What is Sarapatel?

Janis Adams

Often referred to as the Brazilian haggis, sarapatel, or sorpotel, is a meat dish made from pork. Sarapatel is said to improve each time it is reheated after the first time it is cooked, with the flavors deepening and becoming richer. There are numerous recipes for this dish, as there are many different cuisines that have adapted the basic premise of the dish.

The coastal region of Konkan in India has become well known for its sarapatel recipe.
The coastal region of Konkan in India has become well known for its sarapatel recipe.

Preparing sarapatel is quite time consuming. It is for this reason that the dish tends to be made for special occasions and celebrations. In many places, it is served as part of the traditional Christmas meal.

Sarapatel is made from pork, and it includes the intestines, liver, and often the kidney as well. Some recipes call for the addition of pork blood. Other recipes also call for meats such as lamb or beef. The methods of preparing the meat differ from recipe to recipe. Some call for par boiling, while others call for the meet to browned before adding it to the pot of sauce.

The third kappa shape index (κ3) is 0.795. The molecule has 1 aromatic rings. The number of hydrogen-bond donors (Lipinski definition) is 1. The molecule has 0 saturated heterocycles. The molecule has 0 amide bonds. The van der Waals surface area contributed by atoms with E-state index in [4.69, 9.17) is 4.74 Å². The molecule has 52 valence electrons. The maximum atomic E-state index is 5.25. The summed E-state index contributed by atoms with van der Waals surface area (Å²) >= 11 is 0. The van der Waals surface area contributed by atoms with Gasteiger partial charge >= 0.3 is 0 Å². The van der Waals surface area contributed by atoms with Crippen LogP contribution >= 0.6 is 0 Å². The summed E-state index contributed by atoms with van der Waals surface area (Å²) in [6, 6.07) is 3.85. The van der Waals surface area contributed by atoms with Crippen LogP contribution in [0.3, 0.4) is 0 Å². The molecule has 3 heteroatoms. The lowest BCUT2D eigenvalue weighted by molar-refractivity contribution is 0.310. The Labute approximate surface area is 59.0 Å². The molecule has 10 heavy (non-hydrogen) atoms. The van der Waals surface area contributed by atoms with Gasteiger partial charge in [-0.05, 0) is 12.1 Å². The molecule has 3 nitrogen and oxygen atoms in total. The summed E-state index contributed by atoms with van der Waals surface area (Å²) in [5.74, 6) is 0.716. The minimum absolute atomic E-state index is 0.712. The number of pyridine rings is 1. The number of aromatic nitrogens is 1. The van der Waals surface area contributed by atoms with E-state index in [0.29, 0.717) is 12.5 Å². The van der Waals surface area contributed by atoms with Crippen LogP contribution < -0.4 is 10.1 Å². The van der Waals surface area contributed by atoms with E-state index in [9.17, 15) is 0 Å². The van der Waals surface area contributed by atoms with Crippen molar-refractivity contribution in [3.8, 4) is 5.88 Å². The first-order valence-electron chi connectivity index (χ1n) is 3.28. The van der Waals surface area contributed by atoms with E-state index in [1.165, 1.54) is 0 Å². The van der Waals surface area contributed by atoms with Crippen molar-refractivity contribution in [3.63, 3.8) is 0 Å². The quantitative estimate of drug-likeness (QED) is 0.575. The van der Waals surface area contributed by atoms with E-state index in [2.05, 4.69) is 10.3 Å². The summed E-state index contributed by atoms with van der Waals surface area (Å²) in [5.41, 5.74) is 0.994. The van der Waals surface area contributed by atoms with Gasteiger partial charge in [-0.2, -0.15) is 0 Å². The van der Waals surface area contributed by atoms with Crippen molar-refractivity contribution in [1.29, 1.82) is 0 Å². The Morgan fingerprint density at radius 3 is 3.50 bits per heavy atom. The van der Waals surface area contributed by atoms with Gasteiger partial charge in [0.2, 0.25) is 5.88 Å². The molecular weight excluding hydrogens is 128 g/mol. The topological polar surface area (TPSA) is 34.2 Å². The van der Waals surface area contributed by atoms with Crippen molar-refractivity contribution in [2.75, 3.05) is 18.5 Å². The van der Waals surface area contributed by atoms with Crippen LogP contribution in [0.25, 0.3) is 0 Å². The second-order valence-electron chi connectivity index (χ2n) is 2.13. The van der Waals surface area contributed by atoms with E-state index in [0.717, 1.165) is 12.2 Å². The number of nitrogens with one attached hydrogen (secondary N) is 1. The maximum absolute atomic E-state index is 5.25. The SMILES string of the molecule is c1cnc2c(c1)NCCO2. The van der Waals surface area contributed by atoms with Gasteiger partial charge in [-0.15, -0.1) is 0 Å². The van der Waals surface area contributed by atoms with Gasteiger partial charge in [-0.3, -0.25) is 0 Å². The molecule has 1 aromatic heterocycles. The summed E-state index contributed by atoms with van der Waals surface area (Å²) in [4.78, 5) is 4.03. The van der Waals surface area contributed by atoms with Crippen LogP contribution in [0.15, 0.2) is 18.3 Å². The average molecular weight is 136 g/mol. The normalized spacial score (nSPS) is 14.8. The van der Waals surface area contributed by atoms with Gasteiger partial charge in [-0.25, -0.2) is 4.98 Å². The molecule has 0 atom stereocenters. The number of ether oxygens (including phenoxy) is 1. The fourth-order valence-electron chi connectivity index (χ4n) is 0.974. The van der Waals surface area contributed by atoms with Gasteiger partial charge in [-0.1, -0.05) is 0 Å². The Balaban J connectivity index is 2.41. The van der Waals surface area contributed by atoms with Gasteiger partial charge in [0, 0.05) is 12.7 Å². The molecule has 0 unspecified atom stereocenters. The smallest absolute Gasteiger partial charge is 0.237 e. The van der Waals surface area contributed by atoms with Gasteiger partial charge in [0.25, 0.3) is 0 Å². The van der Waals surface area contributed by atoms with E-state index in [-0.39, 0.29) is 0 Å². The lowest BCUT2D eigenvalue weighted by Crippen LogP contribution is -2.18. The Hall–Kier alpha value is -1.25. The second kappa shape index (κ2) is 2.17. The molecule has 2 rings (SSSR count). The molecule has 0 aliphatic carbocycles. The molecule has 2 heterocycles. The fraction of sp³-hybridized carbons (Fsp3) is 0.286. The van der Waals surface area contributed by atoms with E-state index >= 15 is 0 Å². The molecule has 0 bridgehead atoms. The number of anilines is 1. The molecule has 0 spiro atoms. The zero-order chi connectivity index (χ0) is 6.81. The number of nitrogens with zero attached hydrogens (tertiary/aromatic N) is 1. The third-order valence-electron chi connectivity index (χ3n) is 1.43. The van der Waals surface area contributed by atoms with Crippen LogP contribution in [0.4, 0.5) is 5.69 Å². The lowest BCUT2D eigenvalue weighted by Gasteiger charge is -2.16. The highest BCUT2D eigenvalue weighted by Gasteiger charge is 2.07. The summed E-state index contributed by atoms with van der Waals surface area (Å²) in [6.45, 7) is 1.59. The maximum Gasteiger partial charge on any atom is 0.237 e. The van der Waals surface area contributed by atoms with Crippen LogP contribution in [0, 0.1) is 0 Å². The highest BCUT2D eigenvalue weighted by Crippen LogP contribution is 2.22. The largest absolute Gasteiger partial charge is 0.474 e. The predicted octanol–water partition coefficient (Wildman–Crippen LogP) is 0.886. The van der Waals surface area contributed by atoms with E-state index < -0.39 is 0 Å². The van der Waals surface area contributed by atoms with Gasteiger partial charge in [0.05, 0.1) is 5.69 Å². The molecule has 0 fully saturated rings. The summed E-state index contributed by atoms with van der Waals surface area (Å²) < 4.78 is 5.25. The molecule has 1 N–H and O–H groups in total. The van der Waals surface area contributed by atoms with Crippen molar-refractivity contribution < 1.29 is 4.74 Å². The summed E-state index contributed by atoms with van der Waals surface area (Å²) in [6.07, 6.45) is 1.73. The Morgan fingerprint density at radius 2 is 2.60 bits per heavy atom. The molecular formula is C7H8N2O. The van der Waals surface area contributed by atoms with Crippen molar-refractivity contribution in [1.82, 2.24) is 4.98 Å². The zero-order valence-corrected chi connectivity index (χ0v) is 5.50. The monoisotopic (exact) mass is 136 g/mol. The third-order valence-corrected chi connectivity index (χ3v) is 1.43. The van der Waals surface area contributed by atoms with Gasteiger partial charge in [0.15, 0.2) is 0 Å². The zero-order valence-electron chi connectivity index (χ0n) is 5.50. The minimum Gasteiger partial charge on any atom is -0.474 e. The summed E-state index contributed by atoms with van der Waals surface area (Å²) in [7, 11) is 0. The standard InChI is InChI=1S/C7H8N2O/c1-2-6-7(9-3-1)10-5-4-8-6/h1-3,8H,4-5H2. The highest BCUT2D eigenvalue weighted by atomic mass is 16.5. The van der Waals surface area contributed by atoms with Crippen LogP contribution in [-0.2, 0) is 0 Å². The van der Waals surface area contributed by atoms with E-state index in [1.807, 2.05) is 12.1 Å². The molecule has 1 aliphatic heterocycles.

The sauce of sarapatel is most often a combination of vinegar and spices. The spices are often roasted and mixed prior to when the cooking process of the dish is to begin. The spice mixes differ from family to family and are often guarded and treated as deep secrets not to be shared. The sauce is made and allowed to cook for some time before the meat is added to it.

Serving the sarapatel is largely dependent on the thickness of the dish when the cooking process is complete. Some serve it with bread or over the top of a sticky white rice. It is also served on bread as a hot sandwich.

While this dish is said to have originated in Portugal and have then been brought to Brazil, it is now common in India. The coastal region of Konkan in India has become well known for its adaptation of the sarapatel recipe. The recipe derivative common to this area is very spicy.

Sarapatel has traveled from land to land. While the dish originated in Portugal, it is now considered a true flavor of Brazil. Furthermore, the adaptation found miles away in India is considered to be traditional Indian food as well. While the taste differs from place to place, the basic ingredients and the cooking process are nearly the same from country to country.

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